The family of "Crocodile Hunter" Steve Irwin has decided on a private funeral to be held within a week, and a public memorial service will be held within two weeks, with thousands expected.
The 44-year-old Irwin was killed Monday by a stingray while filming a documentary on the Great Barrier Reef.
In a short statement Thursday, Irwin's father, Bob, said the family and "closest friends" would attend the private service, confirming that the "generous government offer" of a state funeral had been turned down.
No details were given on the possible location for a public memorial to the boisterous TV star, although the Irwin family's 60-acre Australia Zoo and a 52,000-seat sports stadium in the nearby state capital of Brisbane have been mentioned.
The elder Irwin said his son would not have wanted a formal state funeral because "he's an ordinary guy, and he wants to be remembered as an ordinary bloke."
Prime Minister John Howard had said a state funeral would be appropriate for Irwin because he was so well-loved and because of his services to Australia as an unofficial tourism ambassador.
Since his death, several hundred thousand dollars in online donations from the United States alone have poured in to one of Irwin's wildlife charities. But the head of one of Irwin's conservation groups, Wildlife Warriors, said he is worried what will happen to the charitable organization after the interest surrounding Irwin's death recedes.
"But it's not just about the dollars," Wildlife Warriors head Michael Hornby told The Associated Press. "They represent the number of people who are now getting involved. That was a big thing for Steve. He wanted to get the ordinary person, everyday people, involved ... it is coming to fruition."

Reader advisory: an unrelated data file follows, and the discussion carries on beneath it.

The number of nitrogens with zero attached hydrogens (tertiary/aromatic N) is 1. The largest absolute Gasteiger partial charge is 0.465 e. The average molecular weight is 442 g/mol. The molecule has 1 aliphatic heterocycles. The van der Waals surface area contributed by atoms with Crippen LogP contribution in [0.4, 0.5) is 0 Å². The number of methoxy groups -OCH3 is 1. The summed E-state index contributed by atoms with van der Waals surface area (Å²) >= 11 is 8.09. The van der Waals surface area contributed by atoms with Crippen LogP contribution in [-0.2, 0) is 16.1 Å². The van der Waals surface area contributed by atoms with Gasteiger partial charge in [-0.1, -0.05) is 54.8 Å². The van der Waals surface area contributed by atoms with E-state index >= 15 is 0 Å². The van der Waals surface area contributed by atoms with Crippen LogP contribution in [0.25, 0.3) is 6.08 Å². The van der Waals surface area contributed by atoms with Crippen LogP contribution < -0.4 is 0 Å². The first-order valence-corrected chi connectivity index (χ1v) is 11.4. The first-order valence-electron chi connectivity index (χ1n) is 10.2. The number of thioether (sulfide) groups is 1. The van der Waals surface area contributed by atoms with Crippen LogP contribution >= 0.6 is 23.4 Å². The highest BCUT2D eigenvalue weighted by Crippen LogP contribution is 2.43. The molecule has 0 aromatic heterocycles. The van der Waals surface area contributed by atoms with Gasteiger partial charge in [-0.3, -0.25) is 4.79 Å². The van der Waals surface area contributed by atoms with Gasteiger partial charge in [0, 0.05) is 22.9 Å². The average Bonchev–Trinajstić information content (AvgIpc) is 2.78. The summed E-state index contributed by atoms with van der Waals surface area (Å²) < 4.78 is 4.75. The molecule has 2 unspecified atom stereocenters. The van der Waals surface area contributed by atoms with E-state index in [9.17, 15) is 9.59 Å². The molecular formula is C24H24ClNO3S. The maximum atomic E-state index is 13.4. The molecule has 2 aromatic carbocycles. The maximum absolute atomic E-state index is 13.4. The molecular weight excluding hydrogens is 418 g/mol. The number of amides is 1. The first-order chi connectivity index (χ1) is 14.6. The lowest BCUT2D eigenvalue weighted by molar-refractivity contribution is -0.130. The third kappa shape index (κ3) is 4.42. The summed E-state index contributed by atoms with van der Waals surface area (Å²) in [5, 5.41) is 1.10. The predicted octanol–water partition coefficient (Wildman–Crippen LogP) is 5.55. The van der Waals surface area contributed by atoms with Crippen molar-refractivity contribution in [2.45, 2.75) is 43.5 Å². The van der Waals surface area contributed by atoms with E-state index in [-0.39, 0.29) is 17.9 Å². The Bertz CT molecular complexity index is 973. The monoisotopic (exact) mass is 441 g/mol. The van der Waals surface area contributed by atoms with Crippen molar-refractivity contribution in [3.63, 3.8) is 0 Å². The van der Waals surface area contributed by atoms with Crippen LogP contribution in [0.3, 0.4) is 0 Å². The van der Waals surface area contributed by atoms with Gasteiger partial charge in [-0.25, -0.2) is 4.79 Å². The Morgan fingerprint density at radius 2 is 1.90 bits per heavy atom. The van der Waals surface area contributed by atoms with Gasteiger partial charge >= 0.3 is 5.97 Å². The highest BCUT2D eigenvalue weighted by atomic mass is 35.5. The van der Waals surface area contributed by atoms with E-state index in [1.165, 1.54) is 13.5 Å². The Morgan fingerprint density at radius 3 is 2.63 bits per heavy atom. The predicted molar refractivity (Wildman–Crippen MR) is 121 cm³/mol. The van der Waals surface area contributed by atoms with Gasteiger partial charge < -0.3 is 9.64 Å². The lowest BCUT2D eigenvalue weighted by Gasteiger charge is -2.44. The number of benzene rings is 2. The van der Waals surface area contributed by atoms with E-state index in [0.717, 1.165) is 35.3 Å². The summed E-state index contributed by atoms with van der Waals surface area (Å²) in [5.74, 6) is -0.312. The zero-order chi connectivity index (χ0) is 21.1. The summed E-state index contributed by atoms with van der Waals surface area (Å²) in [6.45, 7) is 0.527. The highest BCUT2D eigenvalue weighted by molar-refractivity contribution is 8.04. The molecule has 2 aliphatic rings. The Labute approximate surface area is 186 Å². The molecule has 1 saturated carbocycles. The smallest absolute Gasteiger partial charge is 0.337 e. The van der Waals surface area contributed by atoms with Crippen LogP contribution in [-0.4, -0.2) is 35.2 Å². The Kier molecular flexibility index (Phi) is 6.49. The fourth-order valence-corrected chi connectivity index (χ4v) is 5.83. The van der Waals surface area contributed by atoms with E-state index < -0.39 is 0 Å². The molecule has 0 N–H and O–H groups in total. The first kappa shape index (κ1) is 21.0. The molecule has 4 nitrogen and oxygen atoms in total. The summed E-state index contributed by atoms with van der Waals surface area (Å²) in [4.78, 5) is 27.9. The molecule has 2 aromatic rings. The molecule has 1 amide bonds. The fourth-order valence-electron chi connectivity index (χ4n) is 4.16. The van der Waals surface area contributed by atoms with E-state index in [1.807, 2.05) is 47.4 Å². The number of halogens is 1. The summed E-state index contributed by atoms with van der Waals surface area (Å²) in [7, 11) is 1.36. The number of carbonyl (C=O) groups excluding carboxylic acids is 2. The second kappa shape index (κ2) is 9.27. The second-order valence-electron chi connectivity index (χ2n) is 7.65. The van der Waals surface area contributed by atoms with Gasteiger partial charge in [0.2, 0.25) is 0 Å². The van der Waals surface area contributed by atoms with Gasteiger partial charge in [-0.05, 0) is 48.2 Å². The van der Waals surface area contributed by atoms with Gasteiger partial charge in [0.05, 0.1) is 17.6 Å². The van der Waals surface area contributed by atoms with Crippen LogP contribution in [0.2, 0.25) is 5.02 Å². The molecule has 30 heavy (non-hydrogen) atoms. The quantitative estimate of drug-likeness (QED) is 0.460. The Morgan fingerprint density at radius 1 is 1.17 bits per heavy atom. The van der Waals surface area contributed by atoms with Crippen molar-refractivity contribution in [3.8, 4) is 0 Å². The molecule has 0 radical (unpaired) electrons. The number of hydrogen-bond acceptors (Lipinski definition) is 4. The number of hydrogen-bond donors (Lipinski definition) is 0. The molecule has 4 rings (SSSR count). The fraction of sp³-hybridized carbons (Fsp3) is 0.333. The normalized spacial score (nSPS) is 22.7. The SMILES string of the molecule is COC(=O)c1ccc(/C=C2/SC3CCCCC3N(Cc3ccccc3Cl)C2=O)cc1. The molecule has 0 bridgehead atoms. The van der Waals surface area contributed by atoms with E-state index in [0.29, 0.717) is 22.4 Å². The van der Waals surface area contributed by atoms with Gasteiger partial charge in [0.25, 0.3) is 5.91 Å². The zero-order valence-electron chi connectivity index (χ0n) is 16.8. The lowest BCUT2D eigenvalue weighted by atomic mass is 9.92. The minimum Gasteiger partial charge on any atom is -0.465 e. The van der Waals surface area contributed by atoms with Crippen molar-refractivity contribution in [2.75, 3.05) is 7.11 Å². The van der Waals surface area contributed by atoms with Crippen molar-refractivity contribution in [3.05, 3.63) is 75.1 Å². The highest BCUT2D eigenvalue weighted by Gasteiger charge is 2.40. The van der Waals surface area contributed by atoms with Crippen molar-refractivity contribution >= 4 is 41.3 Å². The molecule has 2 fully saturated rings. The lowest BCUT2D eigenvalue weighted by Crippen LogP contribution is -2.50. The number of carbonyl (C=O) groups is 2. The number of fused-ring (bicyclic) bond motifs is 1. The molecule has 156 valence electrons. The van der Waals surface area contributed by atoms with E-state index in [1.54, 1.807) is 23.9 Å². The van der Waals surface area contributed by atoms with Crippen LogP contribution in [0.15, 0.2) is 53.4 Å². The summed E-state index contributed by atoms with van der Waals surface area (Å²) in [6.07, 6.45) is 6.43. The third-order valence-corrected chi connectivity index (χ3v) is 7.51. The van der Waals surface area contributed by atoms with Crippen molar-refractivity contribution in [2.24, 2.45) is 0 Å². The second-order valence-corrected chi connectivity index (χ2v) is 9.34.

Even with the donations pouring in, Hornby admitted he wasn't sure how the group would cope following Irwin's death.
"I have to say Wildlife Warriors has never had this much exposure (as) ... through this incident. I think it probably is a groundswell now. The challenge for us is to keep the momentum going," he said.
Mourners have left flowers, flags, candles, cartoons drawn by children at Australia Zoo, the reptile theme park that Bob Irwin started in 1970 and his son built into an international tourist attraction. In lieu of a condolence book, many well-wishers have signed their names on dozens of khaki shirts, one of Steve Irwin's trademarks.
Terri Irwin, Steve Irwin's American-born wife, and two children, Bindi, 8, and Bob, 2, remained secluded at their home near the zoo.
After security officials roped off the area, Bob Irwin and other members of his family took a brief, private tour of the makeshift memorial on Thursday, reading notes from well-wishers, who continued to come to the site.
Terri Irwin has not commented since her husband's death. Her mother, Julia Raines of Eugene, Ore., told the television newsmagazine show "Inside Edition" that Terri said she might have trouble coming to grips with being a single parent.
"Terri says it's going to be hard being the only parent because you depend on the other person more than you realize, and she's having a hard time with that," said Raines. "She told me, 'I'm very concerned about raising the children by myself,' but I know she'll do well."
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